By all measures, Brett’s brother rates very highly. The close agreement between all three methods reaffirms Pedroia’s excellent miniature-sized glove. However, we are curious to see if his Yao Ming-like foot injury affects his fielding in 2011.

Since Rodriguez hasn’t played a full season yet, the numbers are likely not fully accurate. The impressive rating by the FSR and above-average UZR score are worth keeping an eye on in the upcoming season.

Advantage: Sox

Third base:
Alex Rodriguez (-2.9 UZR, -7 TZ, 63 FSR)
Kevin Youkilis (6.9 UZR, 0 TZ, 67 FSR)
Evan Longoria (16.9 UZR, 15 TZ, 86 FSR)

A-Rod has obviously lost a step (or two) since his days as an elite shortstop. Banging American Gladiators will do that to a man. The infamous hip also hasn’t helped his cause. While the FSR rated him above-average, UZR and TZ see him as below-average.

Youkilis’s evaluation is not entirely reliable. His TZ rating is based on just 15 innings at third base last season. His career UZR at third base rates very well, but it remains to be seen how he will transition back to a job he has not had in a while.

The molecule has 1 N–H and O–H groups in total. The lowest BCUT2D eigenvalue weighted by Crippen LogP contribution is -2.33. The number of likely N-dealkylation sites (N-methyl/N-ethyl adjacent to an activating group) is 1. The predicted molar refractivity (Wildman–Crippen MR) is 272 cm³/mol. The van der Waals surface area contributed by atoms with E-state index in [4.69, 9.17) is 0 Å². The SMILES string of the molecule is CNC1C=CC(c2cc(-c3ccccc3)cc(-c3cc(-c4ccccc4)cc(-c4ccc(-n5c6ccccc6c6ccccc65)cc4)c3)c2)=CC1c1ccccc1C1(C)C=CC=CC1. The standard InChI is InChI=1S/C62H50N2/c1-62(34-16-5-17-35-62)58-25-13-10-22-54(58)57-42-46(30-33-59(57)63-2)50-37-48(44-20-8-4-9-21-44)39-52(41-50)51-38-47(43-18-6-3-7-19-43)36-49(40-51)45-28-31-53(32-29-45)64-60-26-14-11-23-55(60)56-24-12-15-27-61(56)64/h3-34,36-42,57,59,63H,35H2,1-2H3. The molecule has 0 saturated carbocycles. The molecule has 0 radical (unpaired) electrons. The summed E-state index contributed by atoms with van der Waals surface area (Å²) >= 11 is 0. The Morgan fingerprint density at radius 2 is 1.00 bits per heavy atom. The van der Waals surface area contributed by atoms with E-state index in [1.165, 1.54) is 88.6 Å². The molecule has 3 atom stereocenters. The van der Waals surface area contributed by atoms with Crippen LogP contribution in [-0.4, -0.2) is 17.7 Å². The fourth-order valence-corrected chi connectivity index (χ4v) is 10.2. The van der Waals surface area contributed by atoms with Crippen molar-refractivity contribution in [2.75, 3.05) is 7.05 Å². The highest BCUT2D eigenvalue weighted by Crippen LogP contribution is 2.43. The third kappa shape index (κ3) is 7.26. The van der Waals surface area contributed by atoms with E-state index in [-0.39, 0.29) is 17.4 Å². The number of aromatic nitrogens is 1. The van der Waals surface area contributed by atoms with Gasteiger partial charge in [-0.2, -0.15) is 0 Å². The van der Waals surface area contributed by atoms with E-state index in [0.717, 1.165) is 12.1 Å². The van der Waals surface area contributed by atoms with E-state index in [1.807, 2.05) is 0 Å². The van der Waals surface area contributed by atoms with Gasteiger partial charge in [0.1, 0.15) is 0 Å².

Evan Longoria is one of the best fielders in all of baseball, at any position. There isn’t much to say about him other than he’s an elite defender.

Advantage: Rays

Shortstop:
Derek Jeter (-5.1 UZR, -10 TZ, 53 FSR)
Marco Scutaro (-3.5 UZR, -1 TZ, 49 FSR)
Reid Brignac (0.6 UZR, 0 TZ, 69 FSR)

Long regarded by the nerds as one of the worst defensive shortstops in MLB, Jeter experienced a defensive renaissance from 2008-2009, according to UZR. However, in 2010, it shows that he had cement blocks tied to his feet. TotalZone agrees with UZR in this instance. The fans however, perhaps mesmerized by the trademark fistpump, gave him a slightly above-average grade of 53/100.

Scutaro spent most of his career as a utility player, but has been used as an everyday shortstop for the past two seasons. By all three methods, he ranks a touch below-average. If Scutaro loses his job, Jed “The Future” Lowrie will likely step in. He has impressed TZ and UZR, but the fans see him as only slightly above-average.

Brignac has yet to play a full season, so the numbers probably don’t mean a whole lot. Yet, when compared to Jeter and Scutaro, the 25-year old looks like Ozzie Smith. The fans graded him nicely in 2010 and their score of 62 from 2009 complements that. We haven’t seen much from Brignac yet, but the fans clearly like what they’ve witnessed so far.

Advantage: Rays

Left Field:
Brett Gardner (39.2 UZR, 18 TZ, 72 FSR)
Carl Crawford (15 UZR, 1 TZ, 75 FSR)
Johnny Damon (3.5 UZR, -1 TZ, 33 FSR)

Gardner is rated among the best defenders in the league and is easily the best defensive player on the Yankees. All the evaluation methods agree that the he is a top-notch fielder.